1926-2018

The beacon of truth that shines upon the just and the unjust grew a little dimmer Jan. 18. The Hopewell News of Hopewell, Va., has closed its doors.

I was once the editor there.

I was 25 years old the first time I stepped into that building, and I had no idea what I was doing. But, damn it, I had ambition.

But I had a great mentor in the publisher at the time, Jim Smith. And I had an invaluable staff that I eventually had to pick myself.

I went with my gut a lot. I wasn’t afraid to ask questions and ask for advice. Sure, we made mistakes along the way, but when we were on it, we were on it. We went from the town joke to garnering enough interest to print a third day. We broke news sometimes days before our daily and television competitors.

We kept long hours.

We went as far as Richmond and Roanoke to bring forth stories of local interest. We almost went as far as New Jersey, and I’ll never let Katy forget that she kept me from breaking news on my vacation.

We grew and learned and loved and fought and headed off to greener pastures. Those of us who stayed in journalism became better journalist because of it. Were were a training ground. I firmly believe every journalist needs a stint in a small town.

We kept tradition going at a young paper in a young city in an old state. We penned the first drafts of history. We held elected officials accountable. We launched social media. We ventured into radio. We took home awards. We kept going because people said that we couldn’t or shouldn’t.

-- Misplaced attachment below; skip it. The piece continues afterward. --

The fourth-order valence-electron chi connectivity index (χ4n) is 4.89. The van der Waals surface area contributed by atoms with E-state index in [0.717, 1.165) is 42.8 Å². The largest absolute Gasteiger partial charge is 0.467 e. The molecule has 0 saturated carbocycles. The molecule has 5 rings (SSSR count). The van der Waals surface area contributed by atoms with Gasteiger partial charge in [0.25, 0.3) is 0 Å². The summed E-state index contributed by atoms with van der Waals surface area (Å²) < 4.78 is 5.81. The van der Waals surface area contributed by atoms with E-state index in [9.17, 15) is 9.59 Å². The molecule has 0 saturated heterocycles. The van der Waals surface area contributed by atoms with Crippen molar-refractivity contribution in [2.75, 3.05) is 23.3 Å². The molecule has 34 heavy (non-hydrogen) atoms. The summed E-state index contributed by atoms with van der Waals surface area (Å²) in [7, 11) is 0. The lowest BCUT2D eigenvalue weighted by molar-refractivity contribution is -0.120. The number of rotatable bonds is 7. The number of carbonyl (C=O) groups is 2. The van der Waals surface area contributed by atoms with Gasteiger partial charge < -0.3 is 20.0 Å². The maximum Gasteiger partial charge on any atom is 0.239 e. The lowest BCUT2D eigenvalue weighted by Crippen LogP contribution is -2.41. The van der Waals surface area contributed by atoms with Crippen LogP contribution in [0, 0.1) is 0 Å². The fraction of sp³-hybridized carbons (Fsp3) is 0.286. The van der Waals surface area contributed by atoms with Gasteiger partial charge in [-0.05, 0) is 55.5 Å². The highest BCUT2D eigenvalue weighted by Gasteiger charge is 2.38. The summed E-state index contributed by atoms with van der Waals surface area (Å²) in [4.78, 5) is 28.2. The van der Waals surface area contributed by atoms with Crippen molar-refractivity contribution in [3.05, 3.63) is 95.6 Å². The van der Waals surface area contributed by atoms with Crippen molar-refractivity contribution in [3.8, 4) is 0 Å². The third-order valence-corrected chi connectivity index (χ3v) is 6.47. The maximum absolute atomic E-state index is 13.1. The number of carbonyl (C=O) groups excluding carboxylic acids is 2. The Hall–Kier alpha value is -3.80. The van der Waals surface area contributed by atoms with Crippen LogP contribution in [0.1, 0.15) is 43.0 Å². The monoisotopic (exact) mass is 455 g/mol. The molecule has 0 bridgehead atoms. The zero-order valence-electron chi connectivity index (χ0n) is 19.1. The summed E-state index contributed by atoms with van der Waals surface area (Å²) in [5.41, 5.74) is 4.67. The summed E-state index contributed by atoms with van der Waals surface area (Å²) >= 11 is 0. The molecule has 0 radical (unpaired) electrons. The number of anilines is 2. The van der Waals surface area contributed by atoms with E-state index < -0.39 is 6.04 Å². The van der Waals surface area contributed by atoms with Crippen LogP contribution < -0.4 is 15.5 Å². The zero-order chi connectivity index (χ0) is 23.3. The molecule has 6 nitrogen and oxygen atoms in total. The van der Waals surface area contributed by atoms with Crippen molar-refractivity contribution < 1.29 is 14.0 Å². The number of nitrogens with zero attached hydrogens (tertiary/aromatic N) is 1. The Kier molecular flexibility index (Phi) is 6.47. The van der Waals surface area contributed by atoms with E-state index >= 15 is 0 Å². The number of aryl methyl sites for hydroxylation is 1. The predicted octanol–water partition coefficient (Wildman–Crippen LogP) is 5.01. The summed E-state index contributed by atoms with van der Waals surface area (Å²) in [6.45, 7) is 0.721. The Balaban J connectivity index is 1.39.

We provided a voice to the voiceless. We were that cliché of people who buy a failing business or abandoned building and then get a ragtag group of people armed with broom and paintbrushes and make it work.

We forged a kinship in that converted car dealership that went beyond being coworkers.

After we moved on, we constantly checked in, rooting for the underdog we once were a part of.

And now it’s gone. Abruptly. All of that grit and determination snuffed out.

The Hopewell News ranked as one of my greatest accomplishments. It still does. Nothing — not even the deletion of the online archives — can take away that great push we made during my tenure 2008 to 2012. It made us into who we are. For some of us, it made us into damn good newspapermen and women.

To name a few, Katy is now an editor herself at a major metro. Along the way, her tenacity brought forth sweeping change in state and local government. Jonathan quickly grew into his role of being the voice of local sports in the Tri-Cities. He just launched a new venture into Central Virginia sports.

And here a sit like a proud parent whenever I hear of the accomplishments of those journalists who were under my care those years. Even if they left the industry, like any rational person would do, knowing that I played a role in their journeys warms my heart.

I will forever miss The Hopewell Publishing Co., and I hope someone assumes the mantle for the betterment of the Wonder City. We need small-town papers more than we do national outlets. What goes on in your city hall affects your daily life more than anything that ever happens in Washington. The internet alone can’t fill that gap between your front door and the statehouse. A viral post from down the street without full context is just that: a virus.

“You can’t get your news from Facebook. People need to know that,” said the final editor, Adrienne Wallace, in an article in the first newspaper I ever worked, The Progress-Index.

Those words are very, very true.

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